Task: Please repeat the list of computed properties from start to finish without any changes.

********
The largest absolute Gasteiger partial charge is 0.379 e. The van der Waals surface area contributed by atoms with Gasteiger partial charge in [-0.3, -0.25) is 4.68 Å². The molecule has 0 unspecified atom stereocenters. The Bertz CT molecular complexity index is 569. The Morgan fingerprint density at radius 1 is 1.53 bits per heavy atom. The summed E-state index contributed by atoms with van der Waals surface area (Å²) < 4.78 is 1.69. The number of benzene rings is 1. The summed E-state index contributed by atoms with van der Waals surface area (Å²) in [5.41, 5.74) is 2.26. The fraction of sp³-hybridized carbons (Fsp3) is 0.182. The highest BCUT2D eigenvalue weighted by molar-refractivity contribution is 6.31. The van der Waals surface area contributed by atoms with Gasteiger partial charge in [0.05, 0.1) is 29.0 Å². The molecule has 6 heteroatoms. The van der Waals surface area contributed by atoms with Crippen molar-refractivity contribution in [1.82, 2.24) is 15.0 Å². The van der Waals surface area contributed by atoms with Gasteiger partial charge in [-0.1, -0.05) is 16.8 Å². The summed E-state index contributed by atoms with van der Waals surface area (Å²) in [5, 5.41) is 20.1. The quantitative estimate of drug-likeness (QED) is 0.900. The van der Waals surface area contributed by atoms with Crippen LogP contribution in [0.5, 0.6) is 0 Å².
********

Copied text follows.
The largest absolute Gasteiger partial charge is 0.379 e. The van der Waals surface area contributed by atoms with Gasteiger partial charge in [-0.3, -0.25) is 4.68 Å². The molecule has 0 unspecified atom stereocenters. The Bertz CT molecular complexity index is 569. The Morgan fingerprint density at radius 1 is 1.53 bits per heavy atom. The summed E-state index contributed by atoms with van der Waals surface area (Å²) < 4.78 is 1.69. The number of benzene rings is 1. The summed E-state index contributed by atoms with van der Waals surface area (Å²) in [5.41, 5.74) is 2.26. The fraction of sp³-hybridized carbons (Fsp3) is 0.182. The highest BCUT2D eigenvalue weighted by molar-refractivity contribution is 6.31. The van der Waals surface area contributed by atoms with Gasteiger partial charge in [0.05, 0.1) is 29.0 Å². The molecule has 6 heteroatoms. The van der Waals surface area contributed by atoms with Crippen molar-refractivity contribution in [1.82, 2.24) is 15.0 Å². The van der Waals surface area contributed by atoms with Gasteiger partial charge in [-0.1, -0.05) is 16.8 Å². The summed E-state index contributed by atoms with van der Waals surface area (Å²) in [5, 5.41) is 20.1. The quantitative estimate of drug-likeness (QED) is 0.900. The van der Waals surface area contributed by atoms with Crippen LogP contribution in [0.5, 0.6) is 0 Å².